Besides being the first day of Fall, yesterday was also the Chinese Mid-Autumn Festival, a festival of harvest and lunar worship. One tradition of the Mid-Autumn Festival is to give mooncakes to friends, family and business associates (think, American Christmas fruitcake).
I discovered mooncakes while visiting The Wok Shop in San Francisco’s Chinatown. FoodieReflections and I were both in San Francisco for last year’sBlogher Food and sought out The Wok Shop on the recommendation of In Erikas Kitchen. The Wok Shop is sensory overload — a narrow, small shop packed with woks, cookware, serving pieces and a very friendly owner, Tane Chan.
I saw a basket of wooden mooncake cookie molds and thought, I don’t know what those are but they are going to be my San Francisco souvenir. They were different, authentic and had beautiful detail. A little piece of culinary art — so much more interesting than an “I escaped Alcatraz” t-shirt or a set of chop sticks.
Traditional mooncakes have a thin pastry skin with a sweet, dense filling and sometimes contain a whole egg yolk in its center to symbolize the full moon. An alternative to a mooncake is a mooncake cookie often filled with lotus paste or red bean paste. One Americanized version of mooncake cookies I’ve seen substitutes strawberry jam for red bean paste. Traditional? No, but probably quite tasty.
Tane offered two recipes for mooncake cookies. One a bit more traditional, Chinese Mooncake Cookies. The second recipe, Cinnamon Buddha Cookies, is, according to Tane, better suited to the American palate. Taine’s recipe is based on Dorie Greenspan’s Sweet Tart Dough recipe. The finished cookie is cinnamoney and not to sweet, it’s perfect dipped into a glass of milk or a cup of hot tea. I also think these cookies would be a fun garnish for a bowl of ice cream.
Cinnamon Buddha Cookie
1 1/2 cups all-purpose flour
1/2 cup confectioners’ sugar
1 stick plus 1 Tbs (9 Tbs total) unsalted butter, chilled and cubed
1 large egg yolk
2 tsp ground cinnamon
Put flour, sugar and ground cinnamon in a food processor. Pulse to mix. Add butter and pulse until it resembles a course meal. Stir in the yolk and pulse again until the dough forms clumps and curds. Turn the dough out onto a work surface and very lightly knead just to incorporate dry ingredients. Wrap dough in plastic wrap and chill in the refrigerator for at least 2 hours (preferably overnight).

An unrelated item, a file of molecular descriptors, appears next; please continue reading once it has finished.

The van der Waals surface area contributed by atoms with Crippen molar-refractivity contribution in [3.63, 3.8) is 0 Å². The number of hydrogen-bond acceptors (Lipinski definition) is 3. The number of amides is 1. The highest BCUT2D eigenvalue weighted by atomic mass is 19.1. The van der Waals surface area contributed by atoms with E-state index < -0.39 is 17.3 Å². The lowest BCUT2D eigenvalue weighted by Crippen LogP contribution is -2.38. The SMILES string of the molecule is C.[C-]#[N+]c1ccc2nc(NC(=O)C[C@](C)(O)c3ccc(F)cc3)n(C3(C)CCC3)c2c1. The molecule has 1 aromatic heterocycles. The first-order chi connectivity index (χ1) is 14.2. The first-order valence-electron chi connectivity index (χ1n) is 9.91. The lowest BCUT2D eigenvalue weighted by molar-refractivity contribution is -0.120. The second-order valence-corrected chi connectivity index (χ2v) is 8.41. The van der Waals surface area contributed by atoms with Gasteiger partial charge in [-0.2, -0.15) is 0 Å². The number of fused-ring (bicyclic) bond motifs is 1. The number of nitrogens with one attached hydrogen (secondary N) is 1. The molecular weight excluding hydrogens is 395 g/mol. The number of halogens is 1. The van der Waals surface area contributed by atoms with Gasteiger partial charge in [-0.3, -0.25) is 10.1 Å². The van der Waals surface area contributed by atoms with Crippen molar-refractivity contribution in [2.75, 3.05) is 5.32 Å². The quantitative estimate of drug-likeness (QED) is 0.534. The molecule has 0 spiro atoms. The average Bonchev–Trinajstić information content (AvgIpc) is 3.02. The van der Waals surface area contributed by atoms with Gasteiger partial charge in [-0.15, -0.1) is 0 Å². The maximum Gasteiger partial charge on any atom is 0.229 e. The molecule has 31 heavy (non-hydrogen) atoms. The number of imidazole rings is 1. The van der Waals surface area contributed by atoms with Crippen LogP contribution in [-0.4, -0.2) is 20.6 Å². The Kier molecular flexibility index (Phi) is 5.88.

Preheat oven to 375 degrees.
Prepare baking sheet by lining with sheet of parchment paper.
Press small pieces of the dough inside the cookie mold then pound the mold on the kitchen counter to release the cookies from their mold.
Place cookies on parchment-lined baking sheet. Cover cookies with a second piece of parchment paper. Bake for 20 minutes. After 20 minutes, remove top sheet of paper and bake for another 5 minutes. Cool cookies on rack.
- To make mooncake cookies without a mold roll the dough flat to your thickness of choice and use your choice of cookie cutter.
- Mooncake cookie molds can also be used as butter molds.
- The first cookie out of your mold may be cracked, by the 2nd or 3rd cookie the mold will “season”, your cookies will not have cracks and will come out of the mold with 1 whack.
Chinese Moon Cake Cookies
1 pound “wong tong” slabs – brown sugar slabs*
1 cup water
lemon zest or lemon peel
Boil wong tong sugar slabs with 1 cup water and lemon zest or peel. Strain to measure 2 cups liquid.
2 cups sugar-water liquid (see above for recipe)
6 cups flour
1 1/2 cups oil
Add flour and oil to 2 cups sugar-water liquid. Mix well and refrigerate dough to firm.
Press dough into wooden molds, tap out cookies. Brush cookies with beaten egg white.
Bake cookies for 25 minutes or until golden brown.
Tips for Chinese Mooncake Cookies
- Brush wooden molds with oil and flour lightly to help release cookies.
- Wooden molds will “season” so tapping out cookies will become easier with each cookie.
- *Wong Tong can be found in Asian food markets, if unavailable you can substitute 2 cups of brown sugar.